Bring up to 5 bags of confidential documents to shred free of charge.
How to Protect Yourself
Watch your accounts: Set up Alerts on your Online and Mobile Banking to be notified of account activity. Report any suspicious charges or activity immediately. Call 1-866-MINSTER. If you need help setting up online or mobile banking on your Minster Bank accounts, give us a call or come into an office.
Watch for phishing: If you get a phone call, text message or email from Equifax or another company asking for any personal information, don't provide it. Visit the company's website or call them back directly to verify if the communication is legitimate. We will NEVER ask for personal information by email.
Consider a credit freeze: A credit freeze lets you restrict access to your credit report, making it harder for someone to open a new account in your name, but it won't prevent a thief from making charges to your existing accounts.
Consider a fraud alert: A fraud alert requires a business to verify your identity before issuing you credit.
Get an annual credit report: This is more important than ever, as hackers may sit on this information and wait. You're entitled to a free credit report once a year and can get yours at annualcreditreport.com
How to Report a Lost or Stolen Card, Identity Theft or Fraud
If you have lost your debit or credit card, or suspect identity theft or fraud on any of your Minster Bank accounts, please contact us as soon as possible. You can:
During business hours, call Minster Bank at 1-866-MINSTER (1-866-646-7837)
Debit Card - After hours, call 1-800-472-3272
Credit Card (Personal) - After hours, call 1-800-558-3424
Credit Card (Business) – After hours, call 1-866-234-4691
What is the difference between identity theft and fraud?
Identity theft is when someone uses your personal information without your permission.
Bank or credit card fraud is when an account is opened fraudulently in your name and unauthorized charges are made.
What are other common types of fraud?
Unauthorized phone services - New mobile phone service is established in a victim’s name.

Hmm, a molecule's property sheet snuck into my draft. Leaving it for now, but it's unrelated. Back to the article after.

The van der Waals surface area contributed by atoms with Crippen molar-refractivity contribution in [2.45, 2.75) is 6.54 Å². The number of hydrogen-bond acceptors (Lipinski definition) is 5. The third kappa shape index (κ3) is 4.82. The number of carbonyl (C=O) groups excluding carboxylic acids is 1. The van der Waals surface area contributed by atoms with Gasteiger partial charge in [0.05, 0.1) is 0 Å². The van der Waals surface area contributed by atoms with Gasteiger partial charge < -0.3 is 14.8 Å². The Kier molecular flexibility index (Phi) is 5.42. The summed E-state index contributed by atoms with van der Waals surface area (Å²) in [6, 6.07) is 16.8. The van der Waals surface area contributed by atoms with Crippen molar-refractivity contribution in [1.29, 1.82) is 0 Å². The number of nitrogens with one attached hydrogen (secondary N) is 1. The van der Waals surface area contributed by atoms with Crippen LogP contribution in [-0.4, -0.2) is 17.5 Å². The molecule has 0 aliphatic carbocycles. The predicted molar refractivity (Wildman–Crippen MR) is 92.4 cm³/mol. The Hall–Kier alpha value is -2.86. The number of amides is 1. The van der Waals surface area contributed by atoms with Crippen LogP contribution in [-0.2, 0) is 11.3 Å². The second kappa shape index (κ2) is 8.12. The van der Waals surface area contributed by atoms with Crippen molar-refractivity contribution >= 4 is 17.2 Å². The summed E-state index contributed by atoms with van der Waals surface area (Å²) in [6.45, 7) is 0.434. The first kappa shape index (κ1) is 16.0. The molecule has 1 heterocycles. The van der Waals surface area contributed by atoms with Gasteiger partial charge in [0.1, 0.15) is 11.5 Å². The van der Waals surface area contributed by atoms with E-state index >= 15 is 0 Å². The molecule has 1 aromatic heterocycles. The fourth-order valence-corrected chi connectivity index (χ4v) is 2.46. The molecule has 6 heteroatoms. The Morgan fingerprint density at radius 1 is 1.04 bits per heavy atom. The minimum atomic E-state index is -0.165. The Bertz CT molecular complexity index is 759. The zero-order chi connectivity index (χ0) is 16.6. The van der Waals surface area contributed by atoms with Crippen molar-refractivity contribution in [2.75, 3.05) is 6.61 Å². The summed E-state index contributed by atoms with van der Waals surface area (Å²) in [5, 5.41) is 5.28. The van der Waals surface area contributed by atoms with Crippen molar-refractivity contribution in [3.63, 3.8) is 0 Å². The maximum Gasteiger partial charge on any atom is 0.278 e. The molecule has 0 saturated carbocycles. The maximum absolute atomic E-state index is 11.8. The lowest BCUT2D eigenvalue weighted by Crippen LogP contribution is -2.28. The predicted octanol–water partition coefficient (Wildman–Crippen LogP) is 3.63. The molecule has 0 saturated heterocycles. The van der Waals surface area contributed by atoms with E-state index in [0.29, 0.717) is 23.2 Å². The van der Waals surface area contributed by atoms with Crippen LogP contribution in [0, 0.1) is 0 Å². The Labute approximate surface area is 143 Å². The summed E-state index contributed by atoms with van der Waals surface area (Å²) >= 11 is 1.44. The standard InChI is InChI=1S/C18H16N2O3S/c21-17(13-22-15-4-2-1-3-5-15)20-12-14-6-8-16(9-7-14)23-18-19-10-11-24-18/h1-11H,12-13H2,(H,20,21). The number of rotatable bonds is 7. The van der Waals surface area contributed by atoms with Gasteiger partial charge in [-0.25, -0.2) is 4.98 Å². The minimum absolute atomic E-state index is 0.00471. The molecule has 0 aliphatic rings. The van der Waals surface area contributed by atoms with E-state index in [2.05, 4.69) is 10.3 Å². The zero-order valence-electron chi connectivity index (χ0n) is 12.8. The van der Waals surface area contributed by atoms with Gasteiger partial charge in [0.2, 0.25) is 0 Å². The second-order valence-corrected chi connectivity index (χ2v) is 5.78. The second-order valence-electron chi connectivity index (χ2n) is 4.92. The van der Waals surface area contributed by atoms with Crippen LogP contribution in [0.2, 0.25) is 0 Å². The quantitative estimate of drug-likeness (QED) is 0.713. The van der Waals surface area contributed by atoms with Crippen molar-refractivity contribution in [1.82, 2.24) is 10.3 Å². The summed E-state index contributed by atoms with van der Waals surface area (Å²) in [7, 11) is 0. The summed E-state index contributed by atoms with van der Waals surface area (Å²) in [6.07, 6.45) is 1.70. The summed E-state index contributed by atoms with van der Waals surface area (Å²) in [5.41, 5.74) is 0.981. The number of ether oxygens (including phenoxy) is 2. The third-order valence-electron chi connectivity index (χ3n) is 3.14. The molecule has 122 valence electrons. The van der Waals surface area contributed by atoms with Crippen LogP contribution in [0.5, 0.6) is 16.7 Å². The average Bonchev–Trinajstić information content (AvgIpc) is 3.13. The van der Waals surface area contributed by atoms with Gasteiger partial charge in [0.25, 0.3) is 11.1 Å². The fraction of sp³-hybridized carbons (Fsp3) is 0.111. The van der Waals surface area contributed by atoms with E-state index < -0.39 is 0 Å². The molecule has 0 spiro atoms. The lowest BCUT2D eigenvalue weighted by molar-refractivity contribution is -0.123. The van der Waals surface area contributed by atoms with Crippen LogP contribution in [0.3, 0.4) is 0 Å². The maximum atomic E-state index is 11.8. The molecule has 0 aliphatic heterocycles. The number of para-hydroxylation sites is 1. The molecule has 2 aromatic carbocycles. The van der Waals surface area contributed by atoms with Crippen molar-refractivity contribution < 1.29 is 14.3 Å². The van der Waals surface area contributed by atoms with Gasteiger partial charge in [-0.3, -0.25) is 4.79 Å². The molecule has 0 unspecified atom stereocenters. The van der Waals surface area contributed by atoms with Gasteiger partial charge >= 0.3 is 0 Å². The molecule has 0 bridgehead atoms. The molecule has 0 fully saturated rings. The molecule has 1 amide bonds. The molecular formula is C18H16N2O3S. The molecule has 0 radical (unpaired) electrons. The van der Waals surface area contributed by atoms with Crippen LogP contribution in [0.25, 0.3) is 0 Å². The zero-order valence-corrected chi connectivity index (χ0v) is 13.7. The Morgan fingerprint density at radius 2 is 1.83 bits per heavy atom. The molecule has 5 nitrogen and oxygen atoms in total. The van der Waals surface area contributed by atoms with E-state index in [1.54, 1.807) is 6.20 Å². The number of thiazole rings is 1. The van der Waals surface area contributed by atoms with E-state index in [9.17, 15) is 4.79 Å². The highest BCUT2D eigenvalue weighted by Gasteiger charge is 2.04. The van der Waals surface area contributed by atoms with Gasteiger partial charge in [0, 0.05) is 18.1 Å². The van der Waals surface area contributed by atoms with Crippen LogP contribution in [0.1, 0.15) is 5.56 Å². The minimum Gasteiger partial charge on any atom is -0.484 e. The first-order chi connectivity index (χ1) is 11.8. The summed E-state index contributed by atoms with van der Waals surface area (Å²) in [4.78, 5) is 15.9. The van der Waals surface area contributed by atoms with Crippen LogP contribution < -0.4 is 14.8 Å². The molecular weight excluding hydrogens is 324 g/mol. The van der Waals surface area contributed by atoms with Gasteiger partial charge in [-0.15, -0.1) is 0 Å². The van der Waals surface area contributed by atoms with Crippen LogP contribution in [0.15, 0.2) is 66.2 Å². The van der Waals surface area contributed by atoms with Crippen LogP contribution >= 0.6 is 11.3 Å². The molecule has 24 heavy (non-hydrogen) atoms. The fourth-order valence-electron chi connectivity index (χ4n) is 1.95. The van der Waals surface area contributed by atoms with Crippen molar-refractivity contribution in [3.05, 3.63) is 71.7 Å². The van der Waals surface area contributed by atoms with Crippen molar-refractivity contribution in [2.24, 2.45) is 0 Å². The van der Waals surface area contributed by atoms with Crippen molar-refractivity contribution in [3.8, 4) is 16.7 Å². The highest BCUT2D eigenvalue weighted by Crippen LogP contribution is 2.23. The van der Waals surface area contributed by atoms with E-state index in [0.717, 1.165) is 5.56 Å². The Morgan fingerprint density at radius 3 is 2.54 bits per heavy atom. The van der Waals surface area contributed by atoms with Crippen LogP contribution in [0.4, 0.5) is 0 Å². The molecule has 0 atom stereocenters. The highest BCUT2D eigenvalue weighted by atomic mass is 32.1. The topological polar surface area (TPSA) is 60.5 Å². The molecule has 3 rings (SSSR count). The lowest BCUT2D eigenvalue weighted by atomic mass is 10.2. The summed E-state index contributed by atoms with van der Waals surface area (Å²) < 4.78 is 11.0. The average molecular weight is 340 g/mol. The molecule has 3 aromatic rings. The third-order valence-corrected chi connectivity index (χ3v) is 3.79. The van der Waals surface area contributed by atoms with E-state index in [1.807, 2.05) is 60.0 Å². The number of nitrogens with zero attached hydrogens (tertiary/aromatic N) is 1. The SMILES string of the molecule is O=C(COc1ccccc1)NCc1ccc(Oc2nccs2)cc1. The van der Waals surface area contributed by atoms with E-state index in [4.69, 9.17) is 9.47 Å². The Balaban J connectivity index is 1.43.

Bank fraud - A new bank account is opened in a victim’s name, fraudulent checks are written or unauthorized withdrawals are made from an account.
Fraudulent loans - Personal, business, auto or real estate loans are obtained in a victim’s name.
Government documents or benefits fraud - Access to a victim’s government documents, such as his/her driver’s license or Social Security number; tax return is filed frequently or government benefits are obtained through fraudulent means.
Do you think you've been a victim of identity theft?
Here are your next steps: Contact the fraud departments of each of the three major credit bureaus (listed below) and request:
A fraud alert be placed on your file
No new credit be granted without your approval
Equifax: www.equifax.com To report fraud, call: (800) 525-6285 or write: P.O. Box 740241, Atlanta, GA 30374-0241
Experian: www.experian.com To report fraud, call: (888) EXPERIAN (397-3742) or write: P.O. Box 9532, Allen, TX 75013
Trans Union: www.transunion.com To report fraud, call: (800) 680-7289 or write: Fraud Victim Assistance Division, P.O. Box 6790, Fullerton, CA 92834
Close any accounts that have been fraudulently accessed or opened.
File a local police report and get a copy of the report to your bank, credit card company or others that may need proof of the crime.
The Federal Trade Commission (FTC) is the federal clearinghouse for complaints by victims of identity theft. Although the FTC does not have the authority to bring criminal cases, it can assist victims. You can file a complaint with the FTC by visiting their website or calling toll-free (877) ID-THEFT (438-4338).
THIS NOTICE IS REQUIRED BY LAW. You have the right to a free credit report from AnnualCreditReport.com or 877-322-8228, the ONLY authorized source under federal law. Read more at FTC.gov.
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